The city park is a peculiar form of public space. It is designed for human play and enjoyment. But unlike the street, or the public square, it is resistant to total incorporation by human use. Its paths are wandering, its spaces allow for concealment rather than transparency; it interrupts rationality and routine. And although the park is certainly tamed and framed nature, it continues to harbour the alien and the wild. If Lewis Mumford was right that modern civilization is founded on the mechanical regulation of linear time, the park is a carefully maintained alternative world that remains bound to the cyclical time of nature, and the seductive immediacy of experience.
The artwork in Free Parking engages and imagines the public in a peculiar way. It is premised on an oblique relationship to the world, and the offer of temporal and spatial disjunction for its viewers—as distance, as interruption, as alternative, as refuge. The exemplary champion of aesthetic purity, Roger Fry, articulated an extreme version of this aesthetic ideal as follows: “[Works of art] produce in us a kind of exalted happiness. For a moment there is a clearing in the jungle: we pass on refreshed, with our capacity for life increased and with some memory of the sky.”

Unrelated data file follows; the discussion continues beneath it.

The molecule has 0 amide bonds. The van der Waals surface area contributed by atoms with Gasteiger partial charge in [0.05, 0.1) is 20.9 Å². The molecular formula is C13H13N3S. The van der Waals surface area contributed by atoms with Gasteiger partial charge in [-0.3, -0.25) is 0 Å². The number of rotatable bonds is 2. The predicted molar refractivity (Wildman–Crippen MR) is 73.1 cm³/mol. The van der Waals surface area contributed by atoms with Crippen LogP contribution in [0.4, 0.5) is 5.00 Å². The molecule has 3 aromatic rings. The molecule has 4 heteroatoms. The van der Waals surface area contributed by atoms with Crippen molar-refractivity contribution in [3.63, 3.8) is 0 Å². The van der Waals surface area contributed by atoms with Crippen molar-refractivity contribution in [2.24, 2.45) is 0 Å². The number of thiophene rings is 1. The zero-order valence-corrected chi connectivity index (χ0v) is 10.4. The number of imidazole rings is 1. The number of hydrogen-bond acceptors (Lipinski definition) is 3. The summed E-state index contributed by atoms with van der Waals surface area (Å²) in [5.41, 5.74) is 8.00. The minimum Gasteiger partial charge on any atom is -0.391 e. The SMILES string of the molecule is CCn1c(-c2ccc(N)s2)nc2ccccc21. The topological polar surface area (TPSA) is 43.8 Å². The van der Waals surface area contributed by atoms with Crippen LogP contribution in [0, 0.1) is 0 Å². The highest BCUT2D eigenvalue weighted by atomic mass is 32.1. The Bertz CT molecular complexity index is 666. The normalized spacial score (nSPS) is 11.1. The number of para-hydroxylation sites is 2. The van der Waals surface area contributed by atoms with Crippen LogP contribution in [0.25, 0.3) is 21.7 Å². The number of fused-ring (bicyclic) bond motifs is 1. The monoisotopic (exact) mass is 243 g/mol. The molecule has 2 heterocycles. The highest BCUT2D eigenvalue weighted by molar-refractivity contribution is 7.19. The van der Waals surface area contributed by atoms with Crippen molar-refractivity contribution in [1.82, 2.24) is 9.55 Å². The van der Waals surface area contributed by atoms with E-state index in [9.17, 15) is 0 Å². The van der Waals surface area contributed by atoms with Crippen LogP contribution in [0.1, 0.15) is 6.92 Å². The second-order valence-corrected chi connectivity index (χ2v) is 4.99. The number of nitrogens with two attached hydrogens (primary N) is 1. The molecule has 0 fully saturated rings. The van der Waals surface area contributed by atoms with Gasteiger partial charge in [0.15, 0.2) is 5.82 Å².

Free Parking brings together contemporary artists who have made the park’s framed nature an object of their engagement: as subject matter, as formal or aesthetic model, as setting or ideal space for being public and free at a moment when the ideal of the transparent, rational public sphere has lost its allure or has been infiltrated beyond recognition by commerce.
-Pan Wendt, curator